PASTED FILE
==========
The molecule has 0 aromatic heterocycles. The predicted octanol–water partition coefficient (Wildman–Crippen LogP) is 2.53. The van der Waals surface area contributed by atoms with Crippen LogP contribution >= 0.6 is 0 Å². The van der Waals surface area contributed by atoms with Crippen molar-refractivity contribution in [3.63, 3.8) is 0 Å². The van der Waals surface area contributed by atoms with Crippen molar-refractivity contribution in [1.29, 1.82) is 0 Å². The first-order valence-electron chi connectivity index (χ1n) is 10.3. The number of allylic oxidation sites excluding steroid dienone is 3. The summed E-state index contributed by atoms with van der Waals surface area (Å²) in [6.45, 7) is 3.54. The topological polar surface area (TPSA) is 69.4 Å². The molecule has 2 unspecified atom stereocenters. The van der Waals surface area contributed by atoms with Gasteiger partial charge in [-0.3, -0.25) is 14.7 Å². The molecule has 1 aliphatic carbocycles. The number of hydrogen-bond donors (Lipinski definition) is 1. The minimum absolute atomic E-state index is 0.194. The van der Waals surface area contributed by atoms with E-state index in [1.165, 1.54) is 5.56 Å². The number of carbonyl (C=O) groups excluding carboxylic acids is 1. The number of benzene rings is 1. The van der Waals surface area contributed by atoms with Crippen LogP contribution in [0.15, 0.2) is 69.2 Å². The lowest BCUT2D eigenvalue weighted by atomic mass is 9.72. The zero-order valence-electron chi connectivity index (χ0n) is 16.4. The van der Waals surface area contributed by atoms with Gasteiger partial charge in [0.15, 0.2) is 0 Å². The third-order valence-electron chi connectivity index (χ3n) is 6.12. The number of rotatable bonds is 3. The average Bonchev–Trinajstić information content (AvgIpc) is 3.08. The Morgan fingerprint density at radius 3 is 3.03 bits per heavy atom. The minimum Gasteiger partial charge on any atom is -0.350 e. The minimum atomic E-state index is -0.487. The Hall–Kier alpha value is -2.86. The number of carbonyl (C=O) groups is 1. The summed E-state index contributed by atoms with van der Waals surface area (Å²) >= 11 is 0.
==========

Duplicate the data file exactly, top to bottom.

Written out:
The molecule has 0 aromatic heterocycles. The predicted octanol–water partition coefficient (Wildman–Crippen LogP) is 2.53. The van der Waals surface area contributed by atoms with Crippen LogP contribution >= 0.6 is 0 Å². The van der Waals surface area contributed by atoms with Crippen molar-refractivity contribution in [3.63, 3.8) is 0 Å². The van der Waals surface area contributed by atoms with Crippen molar-refractivity contribution in [1.29, 1.82) is 0 Å². The first-order valence-electron chi connectivity index (χ1n) is 10.3. The number of allylic oxidation sites excluding steroid dienone is 3. The summed E-state index contributed by atoms with van der Waals surface area (Å²) in [6.45, 7) is 3.54. The topological polar surface area (TPSA) is 69.4 Å². The molecule has 2 unspecified atom stereocenters. The van der Waals surface area contributed by atoms with Gasteiger partial charge in [-0.3, -0.25) is 14.7 Å². The molecule has 1 aliphatic carbocycles. The number of hydrogen-bond donors (Lipinski definition) is 1. The minimum absolute atomic E-state index is 0.194. The van der Waals surface area contributed by atoms with E-state index in [1.165, 1.54) is 5.56 Å². The number of carbonyl (C=O) groups excluding carboxylic acids is 1. The number of benzene rings is 1. The van der Waals surface area contributed by atoms with Crippen LogP contribution in [0.15, 0.2) is 69.2 Å². The lowest BCUT2D eigenvalue weighted by atomic mass is 9.72. The zero-order valence-electron chi connectivity index (χ0n) is 16.4. The van der Waals surface area contributed by atoms with Gasteiger partial charge in [0.15, 0.2) is 0 Å². The third-order valence-electron chi connectivity index (χ3n) is 6.12. The number of rotatable bonds is 3. The average Bonchev–Trinajstić information content (AvgIpc) is 3.08. The Morgan fingerprint density at radius 3 is 3.03 bits per heavy atom. The minimum Gasteiger partial charge on any atom is -0.350 e. The minimum atomic E-state index is -0.487. The Hall–Kier alpha value is -2.86. The number of carbonyl (C=O) groups is 1. The summed E-state index contributed by atoms with van der Waals surface area (Å²) >= 11 is 0.